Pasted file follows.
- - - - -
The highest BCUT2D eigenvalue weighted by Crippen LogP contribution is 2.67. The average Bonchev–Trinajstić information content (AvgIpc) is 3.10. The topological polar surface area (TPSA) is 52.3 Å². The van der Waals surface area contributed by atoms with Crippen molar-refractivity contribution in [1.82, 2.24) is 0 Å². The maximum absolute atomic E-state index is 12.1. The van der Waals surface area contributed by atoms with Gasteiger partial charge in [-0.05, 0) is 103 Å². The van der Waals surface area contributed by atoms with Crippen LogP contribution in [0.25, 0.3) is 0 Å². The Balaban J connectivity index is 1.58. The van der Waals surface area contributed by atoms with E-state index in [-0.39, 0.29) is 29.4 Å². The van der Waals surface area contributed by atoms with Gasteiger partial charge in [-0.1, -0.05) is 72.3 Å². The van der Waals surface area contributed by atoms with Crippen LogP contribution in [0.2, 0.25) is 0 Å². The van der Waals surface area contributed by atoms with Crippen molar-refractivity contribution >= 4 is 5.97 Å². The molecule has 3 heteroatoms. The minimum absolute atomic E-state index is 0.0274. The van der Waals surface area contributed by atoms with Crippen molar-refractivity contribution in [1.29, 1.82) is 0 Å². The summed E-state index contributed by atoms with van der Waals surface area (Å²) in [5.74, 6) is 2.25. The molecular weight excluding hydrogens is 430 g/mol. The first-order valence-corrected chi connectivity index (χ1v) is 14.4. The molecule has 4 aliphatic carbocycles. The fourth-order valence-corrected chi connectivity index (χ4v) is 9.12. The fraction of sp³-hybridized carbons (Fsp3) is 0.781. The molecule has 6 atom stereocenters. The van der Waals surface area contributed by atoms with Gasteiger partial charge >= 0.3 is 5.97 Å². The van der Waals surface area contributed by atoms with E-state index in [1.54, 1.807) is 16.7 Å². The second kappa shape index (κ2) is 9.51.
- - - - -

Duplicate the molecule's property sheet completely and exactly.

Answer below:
The highest BCUT2D eigenvalue weighted by Crippen LogP contribution is 2.67. The average Bonchev–Trinajstić information content (AvgIpc) is 3.10. The topological polar surface area (TPSA) is 52.3 Å². The van der Waals surface area contributed by atoms with Crippen molar-refractivity contribution in [1.82, 2.24) is 0 Å². The maximum absolute atomic E-state index is 12.1. The van der Waals surface area contributed by atoms with Gasteiger partial charge in [-0.05, 0) is 103 Å². The van der Waals surface area contributed by atoms with Crippen LogP contribution in [0.25, 0.3) is 0 Å². The Balaban J connectivity index is 1.58. The van der Waals surface area contributed by atoms with E-state index in [-0.39, 0.29) is 29.4 Å². The van der Waals surface area contributed by atoms with Gasteiger partial charge in [-0.1, -0.05) is 72.3 Å². The van der Waals surface area contributed by atoms with Crippen LogP contribution in [0.2, 0.25) is 0 Å². The van der Waals surface area contributed by atoms with Crippen molar-refractivity contribution >= 4 is 5.97 Å². The molecule has 3 heteroatoms. The minimum absolute atomic E-state index is 0.0274. The van der Waals surface area contributed by atoms with Crippen molar-refractivity contribution in [1.29, 1.82) is 0 Å². The summed E-state index contributed by atoms with van der Waals surface area (Å²) in [5.74, 6) is 2.25. The molecular weight excluding hydrogens is 430 g/mol. The first-order valence-corrected chi connectivity index (χ1v) is 14.4. The molecule has 4 aliphatic carbocycles. The fourth-order valence-corrected chi connectivity index (χ4v) is 9.12. The fraction of sp³-hybridized carbons (Fsp3) is 0.781. The molecule has 6 atom stereocenters. The van der Waals surface area contributed by atoms with Gasteiger partial charge >= 0.3 is 5.97 Å². The van der Waals surface area contributed by atoms with E-state index in [1.54, 1.807) is 16.7 Å². The second kappa shape index (κ2) is 9.51.